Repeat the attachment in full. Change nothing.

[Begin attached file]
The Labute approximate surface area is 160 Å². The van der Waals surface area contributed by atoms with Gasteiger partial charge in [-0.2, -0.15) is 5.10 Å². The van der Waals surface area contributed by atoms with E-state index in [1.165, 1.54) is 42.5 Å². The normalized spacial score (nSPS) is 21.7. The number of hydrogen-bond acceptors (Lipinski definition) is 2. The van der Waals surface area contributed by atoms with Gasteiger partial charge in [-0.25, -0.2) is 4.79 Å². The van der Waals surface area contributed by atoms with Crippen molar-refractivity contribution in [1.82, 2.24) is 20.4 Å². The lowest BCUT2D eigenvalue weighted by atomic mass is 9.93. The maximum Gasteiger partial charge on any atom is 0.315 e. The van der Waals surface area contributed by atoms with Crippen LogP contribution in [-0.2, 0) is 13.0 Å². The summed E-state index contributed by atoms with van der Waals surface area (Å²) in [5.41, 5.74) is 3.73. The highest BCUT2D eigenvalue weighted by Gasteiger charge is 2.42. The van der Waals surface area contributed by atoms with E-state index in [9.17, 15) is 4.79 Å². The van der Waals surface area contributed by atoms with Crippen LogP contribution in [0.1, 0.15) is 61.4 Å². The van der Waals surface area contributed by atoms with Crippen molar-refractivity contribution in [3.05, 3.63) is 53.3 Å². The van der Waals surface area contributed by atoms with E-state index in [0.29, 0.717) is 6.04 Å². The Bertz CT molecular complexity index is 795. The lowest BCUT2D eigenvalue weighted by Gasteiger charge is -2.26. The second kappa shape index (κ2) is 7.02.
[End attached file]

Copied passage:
The Labute approximate surface area is 160 Å². The van der Waals surface area contributed by atoms with Gasteiger partial charge in [-0.2, -0.15) is 5.10 Å². The van der Waals surface area contributed by atoms with E-state index in [1.165, 1.54) is 42.5 Å². The normalized spacial score (nSPS) is 21.7. The number of hydrogen-bond acceptors (Lipinski definition) is 2. The van der Waals surface area contributed by atoms with Gasteiger partial charge in [-0.25, -0.2) is 4.79 Å². The van der Waals surface area contributed by atoms with Crippen molar-refractivity contribution in [1.82, 2.24) is 20.4 Å². The lowest BCUT2D eigenvalue weighted by atomic mass is 9.93. The maximum Gasteiger partial charge on any atom is 0.315 e. The van der Waals surface area contributed by atoms with Crippen LogP contribution in [-0.2, 0) is 13.0 Å². The summed E-state index contributed by atoms with van der Waals surface area (Å²) in [5.41, 5.74) is 3.73. The highest BCUT2D eigenvalue weighted by Gasteiger charge is 2.42. The van der Waals surface area contributed by atoms with E-state index in [9.17, 15) is 4.79 Å². The van der Waals surface area contributed by atoms with Crippen LogP contribution in [0.1, 0.15) is 61.4 Å². The van der Waals surface area contributed by atoms with Crippen molar-refractivity contribution in [3.05, 3.63) is 53.3 Å². The van der Waals surface area contributed by atoms with E-state index in [0.29, 0.717) is 6.04 Å². The Bertz CT molecular complexity index is 795. The lowest BCUT2D eigenvalue weighted by Gasteiger charge is -2.26. The second kappa shape index (κ2) is 7.02.